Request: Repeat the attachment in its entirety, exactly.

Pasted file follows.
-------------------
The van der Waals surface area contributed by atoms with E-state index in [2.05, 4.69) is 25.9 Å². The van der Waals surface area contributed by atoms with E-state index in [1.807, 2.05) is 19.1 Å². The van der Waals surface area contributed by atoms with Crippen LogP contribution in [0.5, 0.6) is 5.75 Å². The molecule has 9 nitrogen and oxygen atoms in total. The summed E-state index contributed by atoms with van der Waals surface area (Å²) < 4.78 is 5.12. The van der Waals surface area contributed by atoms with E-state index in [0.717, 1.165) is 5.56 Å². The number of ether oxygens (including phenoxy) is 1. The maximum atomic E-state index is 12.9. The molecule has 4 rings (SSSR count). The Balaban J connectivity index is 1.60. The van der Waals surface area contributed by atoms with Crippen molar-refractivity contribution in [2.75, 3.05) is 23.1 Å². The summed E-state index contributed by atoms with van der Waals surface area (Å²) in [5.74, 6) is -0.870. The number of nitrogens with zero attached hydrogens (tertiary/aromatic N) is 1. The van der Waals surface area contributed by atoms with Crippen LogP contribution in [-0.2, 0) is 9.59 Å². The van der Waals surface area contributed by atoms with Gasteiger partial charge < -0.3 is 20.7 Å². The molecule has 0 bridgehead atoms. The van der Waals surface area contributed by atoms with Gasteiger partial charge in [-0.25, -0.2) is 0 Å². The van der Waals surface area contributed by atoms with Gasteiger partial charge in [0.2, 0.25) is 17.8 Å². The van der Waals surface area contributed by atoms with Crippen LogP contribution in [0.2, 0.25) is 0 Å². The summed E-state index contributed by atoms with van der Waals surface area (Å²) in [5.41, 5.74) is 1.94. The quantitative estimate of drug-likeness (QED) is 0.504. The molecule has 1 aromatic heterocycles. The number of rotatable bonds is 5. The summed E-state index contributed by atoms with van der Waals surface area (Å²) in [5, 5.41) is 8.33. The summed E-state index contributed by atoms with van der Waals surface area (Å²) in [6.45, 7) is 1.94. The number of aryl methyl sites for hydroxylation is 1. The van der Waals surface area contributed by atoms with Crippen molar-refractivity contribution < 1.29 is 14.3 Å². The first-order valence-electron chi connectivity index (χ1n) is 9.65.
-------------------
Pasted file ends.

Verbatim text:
The van der Waals surface area contributed by atoms with E-state index in [2.05, 4.69) is 25.9 Å². The van der Waals surface area contributed by atoms with E-state index in [1.807, 2.05) is 19.1 Å². The van der Waals surface area contributed by atoms with Crippen LogP contribution in [0.5, 0.6) is 5.75 Å². The molecule has 9 nitrogen and oxygen atoms in total. The summed E-state index contributed by atoms with van der Waals surface area (Å²) < 4.78 is 5.12. The van der Waals surface area contributed by atoms with E-state index in [0.717, 1.165) is 5.56 Å². The number of ether oxygens (including phenoxy) is 1. The maximum atomic E-state index is 12.9. The molecule has 4 rings (SSSR count). The Balaban J connectivity index is 1.60. The van der Waals surface area contributed by atoms with Crippen molar-refractivity contribution in [2.75, 3.05) is 23.1 Å². The summed E-state index contributed by atoms with van der Waals surface area (Å²) in [5.74, 6) is -0.870. The number of nitrogens with zero attached hydrogens (tertiary/aromatic N) is 1. The van der Waals surface area contributed by atoms with Crippen LogP contribution in [-0.2, 0) is 9.59 Å². The van der Waals surface area contributed by atoms with Gasteiger partial charge < -0.3 is 20.7 Å². The molecule has 0 bridgehead atoms. The van der Waals surface area contributed by atoms with Gasteiger partial charge in [-0.25, -0.2) is 0 Å². The van der Waals surface area contributed by atoms with Gasteiger partial charge in [0.2, 0.25) is 17.8 Å². The van der Waals surface area contributed by atoms with Crippen LogP contribution in [0.2, 0.25) is 0 Å². The summed E-state index contributed by atoms with van der Waals surface area (Å²) in [5.41, 5.74) is 1.94. The quantitative estimate of drug-likeness (QED) is 0.504. The molecule has 1 aromatic heterocycles. The number of rotatable bonds is 5. The summed E-state index contributed by atoms with van der Waals surface area (Å²) in [5, 5.41) is 8.33. The summed E-state index contributed by atoms with van der Waals surface area (Å²) in [6.45, 7) is 1.94. The number of aryl methyl sites for hydroxylation is 1. The van der Waals surface area contributed by atoms with Crippen molar-refractivity contribution < 1.29 is 14.3 Å². The first-order valence-electron chi connectivity index (χ1n) is 9.65.